Susan Granger’s review of “Waiting for Superman” (Paramount Vantage)
After the success of “An Inconvenient Truth,” Oscar-winning, politically progressive filmmaker Davis Guggenheim was deluged with ‘causes’ to tackle. What pushed him into this exploration of America’s educational system was the realization of why his own kids were enrolled in private school.
“That was betraying the (liberal) ideals I though I lived by,” he explains.
The provocative title of this controversial documentary comes from Guggenheim’s charismatic cohort, education reformer Geoffey Canada, CEO/president of the Harlem Children’s Zone, who recalls that when he was little he believed in the comic-book hero Superman and was dismayed to discover that “there was no one coming with the power to save us.” So, he contends, we must save ourselves. Failing schools can’t always be blamed on failing neighborhoods; failing neighborhoods can be blamed on failing schools. But there are hopeful solutions.
The narrative traces the stories of five eager, vulnerable children, differing in age, race and family circumstance. Realizing that their regional public schools are inadequate, they and their parents are desperately hoping that a lottery will gain them admission to a high-performing magnet or charter school, of which there are all too few.
Accompanying the melodrama and pathos of the individual families is a scathing, indictment of the dysfunctional yet arrogant educational hierarchy which has allowed public education to fail, particularly the teachers’ unions which often prevent schools from retaining their best teachers and firing others because of seniority and tenure protections. Under the American Federation of Teachers contract in Illinois only one in 2,500 teachers with tenure (typically given after two years) will lose his/her job, and the cost to fire him/her is staggering. And every time an administrator like Washington D.C.’s Michelle Rhee or Pittsburgh’s Bill Strickland tries to weed out idle, incompetent teachers, AFT president Randi Weingarten defends them, complaining that Guggenheim’s conclusions are “unfair,” “misleading,” and potentially “dangerous.”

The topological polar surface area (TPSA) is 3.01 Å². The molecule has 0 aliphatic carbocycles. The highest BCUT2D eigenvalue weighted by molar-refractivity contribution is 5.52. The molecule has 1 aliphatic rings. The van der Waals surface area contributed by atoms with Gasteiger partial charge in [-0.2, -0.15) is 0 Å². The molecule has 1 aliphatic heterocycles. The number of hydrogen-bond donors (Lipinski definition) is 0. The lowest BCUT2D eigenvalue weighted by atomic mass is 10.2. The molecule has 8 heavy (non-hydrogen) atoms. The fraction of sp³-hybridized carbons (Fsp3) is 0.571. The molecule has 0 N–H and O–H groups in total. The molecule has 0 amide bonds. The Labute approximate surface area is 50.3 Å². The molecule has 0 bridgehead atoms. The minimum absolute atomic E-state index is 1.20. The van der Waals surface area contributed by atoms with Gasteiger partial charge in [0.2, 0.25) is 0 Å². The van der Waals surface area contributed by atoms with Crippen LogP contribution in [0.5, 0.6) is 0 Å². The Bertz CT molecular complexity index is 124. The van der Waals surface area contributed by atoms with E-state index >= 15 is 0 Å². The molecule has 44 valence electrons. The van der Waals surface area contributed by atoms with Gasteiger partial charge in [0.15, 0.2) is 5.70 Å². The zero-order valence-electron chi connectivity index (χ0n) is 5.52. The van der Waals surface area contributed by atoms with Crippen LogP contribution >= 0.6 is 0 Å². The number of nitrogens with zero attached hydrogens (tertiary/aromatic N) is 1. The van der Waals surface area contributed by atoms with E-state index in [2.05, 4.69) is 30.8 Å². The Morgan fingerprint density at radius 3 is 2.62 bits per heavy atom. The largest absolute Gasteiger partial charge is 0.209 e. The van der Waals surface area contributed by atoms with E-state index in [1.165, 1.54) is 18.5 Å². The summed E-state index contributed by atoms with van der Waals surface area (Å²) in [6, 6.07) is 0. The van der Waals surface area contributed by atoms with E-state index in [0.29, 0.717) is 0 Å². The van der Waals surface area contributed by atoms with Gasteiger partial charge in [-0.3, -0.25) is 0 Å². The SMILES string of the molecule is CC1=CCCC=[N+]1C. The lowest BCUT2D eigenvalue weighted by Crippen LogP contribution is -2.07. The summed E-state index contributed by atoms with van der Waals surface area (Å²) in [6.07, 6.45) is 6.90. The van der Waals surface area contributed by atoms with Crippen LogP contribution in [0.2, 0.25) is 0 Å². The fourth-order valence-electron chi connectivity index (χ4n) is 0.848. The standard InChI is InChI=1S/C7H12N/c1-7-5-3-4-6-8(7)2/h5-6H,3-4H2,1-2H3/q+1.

On the Granger Movie Gauge of 1 to 10, “Waiting for Superman” is an agitating 10. Everyone interested in the welfare of children and the future of our country should see it.